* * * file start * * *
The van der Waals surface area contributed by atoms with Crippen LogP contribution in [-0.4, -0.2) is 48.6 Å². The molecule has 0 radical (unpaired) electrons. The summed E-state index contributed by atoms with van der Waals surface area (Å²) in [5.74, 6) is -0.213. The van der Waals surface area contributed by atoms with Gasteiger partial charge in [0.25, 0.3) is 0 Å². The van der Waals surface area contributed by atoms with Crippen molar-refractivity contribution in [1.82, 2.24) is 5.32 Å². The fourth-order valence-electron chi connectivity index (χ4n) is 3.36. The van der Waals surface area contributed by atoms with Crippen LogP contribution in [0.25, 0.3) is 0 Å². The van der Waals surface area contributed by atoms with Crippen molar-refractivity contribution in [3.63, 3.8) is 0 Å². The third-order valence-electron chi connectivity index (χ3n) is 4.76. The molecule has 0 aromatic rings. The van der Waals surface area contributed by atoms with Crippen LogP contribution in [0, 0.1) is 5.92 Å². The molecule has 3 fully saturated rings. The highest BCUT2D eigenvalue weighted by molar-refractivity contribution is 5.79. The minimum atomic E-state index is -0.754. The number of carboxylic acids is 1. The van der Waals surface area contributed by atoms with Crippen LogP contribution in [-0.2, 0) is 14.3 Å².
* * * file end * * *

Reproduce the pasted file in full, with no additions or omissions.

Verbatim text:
The van der Waals surface area contributed by atoms with Crippen LogP contribution in [-0.4, -0.2) is 48.6 Å². The molecule has 0 radical (unpaired) electrons. The summed E-state index contributed by atoms with van der Waals surface area (Å²) in [5.74, 6) is -0.213. The van der Waals surface area contributed by atoms with Gasteiger partial charge in [0.25, 0.3) is 0 Å². The van der Waals surface area contributed by atoms with Crippen molar-refractivity contribution in [1.82, 2.24) is 5.32 Å². The fourth-order valence-electron chi connectivity index (χ4n) is 3.36. The van der Waals surface area contributed by atoms with Crippen LogP contribution in [0.25, 0.3) is 0 Å². The van der Waals surface area contributed by atoms with Crippen molar-refractivity contribution in [3.63, 3.8) is 0 Å². The third-order valence-electron chi connectivity index (χ3n) is 4.76. The molecule has 0 aromatic rings. The van der Waals surface area contributed by atoms with Crippen LogP contribution in [0, 0.1) is 5.92 Å². The molecule has 3 fully saturated rings. The highest BCUT2D eigenvalue weighted by molar-refractivity contribution is 5.79. The minimum atomic E-state index is -0.754. The number of carboxylic acids is 1. The van der Waals surface area contributed by atoms with Crippen LogP contribution in [-0.2, 0) is 14.3 Å².